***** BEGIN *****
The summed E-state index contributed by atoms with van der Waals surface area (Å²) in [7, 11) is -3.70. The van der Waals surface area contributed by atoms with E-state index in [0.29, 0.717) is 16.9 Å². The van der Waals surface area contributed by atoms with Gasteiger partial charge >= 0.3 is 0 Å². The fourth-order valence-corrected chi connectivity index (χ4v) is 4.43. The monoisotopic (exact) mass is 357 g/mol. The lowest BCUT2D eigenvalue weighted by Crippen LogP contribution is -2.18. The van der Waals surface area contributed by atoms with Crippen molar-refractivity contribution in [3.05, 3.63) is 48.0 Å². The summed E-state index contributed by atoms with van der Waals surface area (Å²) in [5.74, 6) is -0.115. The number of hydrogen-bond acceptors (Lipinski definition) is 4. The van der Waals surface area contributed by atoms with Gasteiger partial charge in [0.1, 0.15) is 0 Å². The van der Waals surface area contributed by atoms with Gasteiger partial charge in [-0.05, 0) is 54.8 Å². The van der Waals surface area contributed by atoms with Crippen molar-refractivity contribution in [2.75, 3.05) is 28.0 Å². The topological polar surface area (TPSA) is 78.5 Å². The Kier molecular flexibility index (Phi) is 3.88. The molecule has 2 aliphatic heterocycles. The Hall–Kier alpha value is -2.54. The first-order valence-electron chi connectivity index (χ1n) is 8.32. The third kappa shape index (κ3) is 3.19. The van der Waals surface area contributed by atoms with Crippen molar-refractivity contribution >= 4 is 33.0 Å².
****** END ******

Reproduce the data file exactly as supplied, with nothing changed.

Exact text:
The summed E-state index contributed by atoms with van der Waals surface area (Å²) in [7, 11) is -3.70. The van der Waals surface area contributed by atoms with E-state index in [0.29, 0.717) is 16.9 Å². The van der Waals surface area contributed by atoms with Gasteiger partial charge >= 0.3 is 0 Å². The fourth-order valence-corrected chi connectivity index (χ4v) is 4.43. The monoisotopic (exact) mass is 357 g/mol. The lowest BCUT2D eigenvalue weighted by Crippen LogP contribution is -2.18. The van der Waals surface area contributed by atoms with Crippen molar-refractivity contribution in [3.05, 3.63) is 48.0 Å². The summed E-state index contributed by atoms with van der Waals surface area (Å²) in [5.74, 6) is -0.115. The number of hydrogen-bond acceptors (Lipinski definition) is 4. The van der Waals surface area contributed by atoms with Gasteiger partial charge in [0.1, 0.15) is 0 Å². The van der Waals surface area contributed by atoms with Gasteiger partial charge in [-0.05, 0) is 54.8 Å². The van der Waals surface area contributed by atoms with Crippen molar-refractivity contribution in [2.75, 3.05) is 28.0 Å². The topological polar surface area (TPSA) is 78.5 Å². The Kier molecular flexibility index (Phi) is 3.88. The molecule has 2 aliphatic heterocycles. The Hall–Kier alpha value is -2.54. The first-order valence-electron chi connectivity index (χ1n) is 8.32. The third kappa shape index (κ3) is 3.19. The van der Waals surface area contributed by atoms with Crippen molar-refractivity contribution >= 4 is 33.0 Å².